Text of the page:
The amount of new bitcoins issued after every new block drops by 50% every 210,000 blocks. These events are called “halvings,” and Bitcoin is designed to have 32 halvings.
After the 32nd halving, bitcoin’s block subsidy will drop to 0.00000001 BTC for the next 210,000 blocks. Then it will fall to zero. At that point, the last bitcoins will have been mined.
Not quite 21 million
After the last fraction of bitcoin is mined, the total issued supply won’t be exactly 21 million. Yes, Bitcoin’s supply is capped at 21 million, but halvings and block rewards push this number slightly lower.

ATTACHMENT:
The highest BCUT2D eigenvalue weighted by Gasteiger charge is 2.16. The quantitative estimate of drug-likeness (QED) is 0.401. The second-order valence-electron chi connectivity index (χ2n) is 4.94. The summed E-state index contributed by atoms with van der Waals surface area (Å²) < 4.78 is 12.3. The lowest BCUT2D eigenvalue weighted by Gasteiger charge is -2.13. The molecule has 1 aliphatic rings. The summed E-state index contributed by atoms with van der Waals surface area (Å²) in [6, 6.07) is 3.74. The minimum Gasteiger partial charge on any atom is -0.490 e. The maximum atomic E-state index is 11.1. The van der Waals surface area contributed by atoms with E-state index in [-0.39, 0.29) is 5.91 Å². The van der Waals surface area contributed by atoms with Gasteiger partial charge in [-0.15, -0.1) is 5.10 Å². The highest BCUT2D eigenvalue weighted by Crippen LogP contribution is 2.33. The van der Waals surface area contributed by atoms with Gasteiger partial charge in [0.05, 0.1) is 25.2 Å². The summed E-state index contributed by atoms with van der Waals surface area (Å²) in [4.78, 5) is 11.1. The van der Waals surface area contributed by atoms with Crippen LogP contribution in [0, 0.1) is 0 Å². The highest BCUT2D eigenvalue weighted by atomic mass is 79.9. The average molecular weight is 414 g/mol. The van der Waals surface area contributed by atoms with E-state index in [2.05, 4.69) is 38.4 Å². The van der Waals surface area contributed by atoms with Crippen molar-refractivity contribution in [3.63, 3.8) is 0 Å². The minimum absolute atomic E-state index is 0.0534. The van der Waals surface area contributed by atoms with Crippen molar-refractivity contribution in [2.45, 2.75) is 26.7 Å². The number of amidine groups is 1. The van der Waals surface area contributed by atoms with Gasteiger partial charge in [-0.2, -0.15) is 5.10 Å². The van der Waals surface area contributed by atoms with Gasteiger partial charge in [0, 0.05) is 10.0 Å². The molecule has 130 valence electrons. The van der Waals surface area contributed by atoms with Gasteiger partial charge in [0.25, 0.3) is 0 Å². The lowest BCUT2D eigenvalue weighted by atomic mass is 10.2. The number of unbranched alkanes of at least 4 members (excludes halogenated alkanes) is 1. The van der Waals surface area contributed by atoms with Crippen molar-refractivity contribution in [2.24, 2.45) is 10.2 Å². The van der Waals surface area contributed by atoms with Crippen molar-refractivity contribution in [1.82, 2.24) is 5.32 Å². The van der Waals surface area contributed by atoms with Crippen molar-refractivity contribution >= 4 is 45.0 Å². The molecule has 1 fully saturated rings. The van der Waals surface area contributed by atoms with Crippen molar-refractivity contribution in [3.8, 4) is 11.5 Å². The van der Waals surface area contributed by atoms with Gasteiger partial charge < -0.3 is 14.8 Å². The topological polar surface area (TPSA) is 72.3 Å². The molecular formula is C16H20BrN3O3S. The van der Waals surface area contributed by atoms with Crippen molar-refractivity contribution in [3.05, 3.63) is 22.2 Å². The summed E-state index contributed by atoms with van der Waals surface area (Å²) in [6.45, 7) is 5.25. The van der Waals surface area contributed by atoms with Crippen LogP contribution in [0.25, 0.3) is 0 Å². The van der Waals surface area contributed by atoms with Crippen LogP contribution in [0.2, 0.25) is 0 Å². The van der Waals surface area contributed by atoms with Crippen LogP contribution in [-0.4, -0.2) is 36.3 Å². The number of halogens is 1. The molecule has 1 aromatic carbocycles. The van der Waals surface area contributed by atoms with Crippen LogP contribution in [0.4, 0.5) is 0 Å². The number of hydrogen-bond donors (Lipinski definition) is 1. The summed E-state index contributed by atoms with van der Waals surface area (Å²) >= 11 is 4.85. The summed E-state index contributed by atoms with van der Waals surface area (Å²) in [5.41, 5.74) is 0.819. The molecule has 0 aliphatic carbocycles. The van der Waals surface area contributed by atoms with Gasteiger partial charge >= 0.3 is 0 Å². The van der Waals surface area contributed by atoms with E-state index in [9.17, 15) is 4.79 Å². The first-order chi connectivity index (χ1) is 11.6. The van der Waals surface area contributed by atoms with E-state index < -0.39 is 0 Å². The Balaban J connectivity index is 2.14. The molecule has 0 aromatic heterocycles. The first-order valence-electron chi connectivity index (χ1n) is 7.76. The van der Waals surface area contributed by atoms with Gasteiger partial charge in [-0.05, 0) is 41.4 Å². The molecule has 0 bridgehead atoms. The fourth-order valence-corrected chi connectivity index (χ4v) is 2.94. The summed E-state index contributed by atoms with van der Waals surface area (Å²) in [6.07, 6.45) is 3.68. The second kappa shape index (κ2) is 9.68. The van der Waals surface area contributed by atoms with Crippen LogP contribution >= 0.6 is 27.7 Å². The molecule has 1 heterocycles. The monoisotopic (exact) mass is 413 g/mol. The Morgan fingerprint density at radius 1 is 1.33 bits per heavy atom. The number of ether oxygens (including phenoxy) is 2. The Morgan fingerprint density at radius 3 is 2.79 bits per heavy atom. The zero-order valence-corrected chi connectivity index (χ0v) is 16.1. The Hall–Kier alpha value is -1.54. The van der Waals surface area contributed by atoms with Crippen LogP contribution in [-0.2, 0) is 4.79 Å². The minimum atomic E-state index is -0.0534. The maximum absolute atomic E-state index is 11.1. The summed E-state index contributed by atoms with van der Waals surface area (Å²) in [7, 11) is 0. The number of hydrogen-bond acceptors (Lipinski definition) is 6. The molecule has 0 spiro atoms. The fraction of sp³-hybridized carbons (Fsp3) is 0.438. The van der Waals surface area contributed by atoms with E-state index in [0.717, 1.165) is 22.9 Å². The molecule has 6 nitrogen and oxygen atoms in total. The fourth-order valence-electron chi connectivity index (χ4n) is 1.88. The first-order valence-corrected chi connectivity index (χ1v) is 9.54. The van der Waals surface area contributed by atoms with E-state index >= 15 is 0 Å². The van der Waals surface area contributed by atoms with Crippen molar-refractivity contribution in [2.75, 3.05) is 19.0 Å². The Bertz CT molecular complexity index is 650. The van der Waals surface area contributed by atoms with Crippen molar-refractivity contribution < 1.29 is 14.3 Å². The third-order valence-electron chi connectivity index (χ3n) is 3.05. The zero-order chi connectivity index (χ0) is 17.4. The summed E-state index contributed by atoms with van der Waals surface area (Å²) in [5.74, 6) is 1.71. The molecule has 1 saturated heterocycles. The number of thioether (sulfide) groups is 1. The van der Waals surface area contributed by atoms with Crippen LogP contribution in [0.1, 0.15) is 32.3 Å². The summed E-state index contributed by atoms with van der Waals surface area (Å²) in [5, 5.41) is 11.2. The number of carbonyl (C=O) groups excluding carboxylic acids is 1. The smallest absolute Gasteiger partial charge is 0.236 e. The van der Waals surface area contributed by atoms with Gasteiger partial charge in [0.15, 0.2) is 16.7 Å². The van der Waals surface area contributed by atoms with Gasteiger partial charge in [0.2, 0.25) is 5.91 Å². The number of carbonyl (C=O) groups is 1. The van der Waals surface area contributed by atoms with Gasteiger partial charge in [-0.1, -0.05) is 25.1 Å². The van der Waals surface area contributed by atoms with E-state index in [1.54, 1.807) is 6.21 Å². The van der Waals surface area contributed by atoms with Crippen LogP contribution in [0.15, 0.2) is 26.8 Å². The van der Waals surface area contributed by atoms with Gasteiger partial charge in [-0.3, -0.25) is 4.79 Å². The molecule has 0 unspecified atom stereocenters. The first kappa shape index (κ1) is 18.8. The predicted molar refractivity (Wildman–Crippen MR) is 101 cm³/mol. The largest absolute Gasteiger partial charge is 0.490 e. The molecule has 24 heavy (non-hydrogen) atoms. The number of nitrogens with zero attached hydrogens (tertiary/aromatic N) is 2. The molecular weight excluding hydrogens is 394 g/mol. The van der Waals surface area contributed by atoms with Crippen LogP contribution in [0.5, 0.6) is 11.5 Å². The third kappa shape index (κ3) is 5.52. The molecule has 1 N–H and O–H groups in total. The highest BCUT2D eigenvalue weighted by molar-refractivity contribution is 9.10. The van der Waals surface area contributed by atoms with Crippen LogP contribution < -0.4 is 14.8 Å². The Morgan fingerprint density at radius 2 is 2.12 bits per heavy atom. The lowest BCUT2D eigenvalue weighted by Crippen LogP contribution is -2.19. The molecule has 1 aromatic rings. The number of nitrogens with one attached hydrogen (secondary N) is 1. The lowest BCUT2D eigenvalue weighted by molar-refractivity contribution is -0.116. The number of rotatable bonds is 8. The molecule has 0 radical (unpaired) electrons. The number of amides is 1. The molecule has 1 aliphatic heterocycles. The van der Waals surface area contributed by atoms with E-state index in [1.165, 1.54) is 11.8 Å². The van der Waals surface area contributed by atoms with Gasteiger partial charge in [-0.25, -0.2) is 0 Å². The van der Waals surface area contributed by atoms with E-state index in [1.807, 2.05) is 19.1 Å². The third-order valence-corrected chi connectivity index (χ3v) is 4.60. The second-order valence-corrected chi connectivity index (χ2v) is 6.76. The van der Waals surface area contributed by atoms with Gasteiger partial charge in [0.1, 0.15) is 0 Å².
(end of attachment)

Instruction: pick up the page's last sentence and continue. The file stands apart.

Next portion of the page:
Halvings and block subsidy changes are completely predictable. Adding up the total amount of blocks and block rewards gives a sum of 20,999,999.98 BTC. This means that instead of a perfect 21 million, the actual number of total bitcoins that will ever be issued is slightly less than 21 million.
What happens next?
After the block subsidy falls to zero, network fees will be the sole source of income for bitcoin miners. Each miner will still claim a reward for solving each new block, but the reward will solely consist of fees instead of a mix of fees and a predetermined subsidy.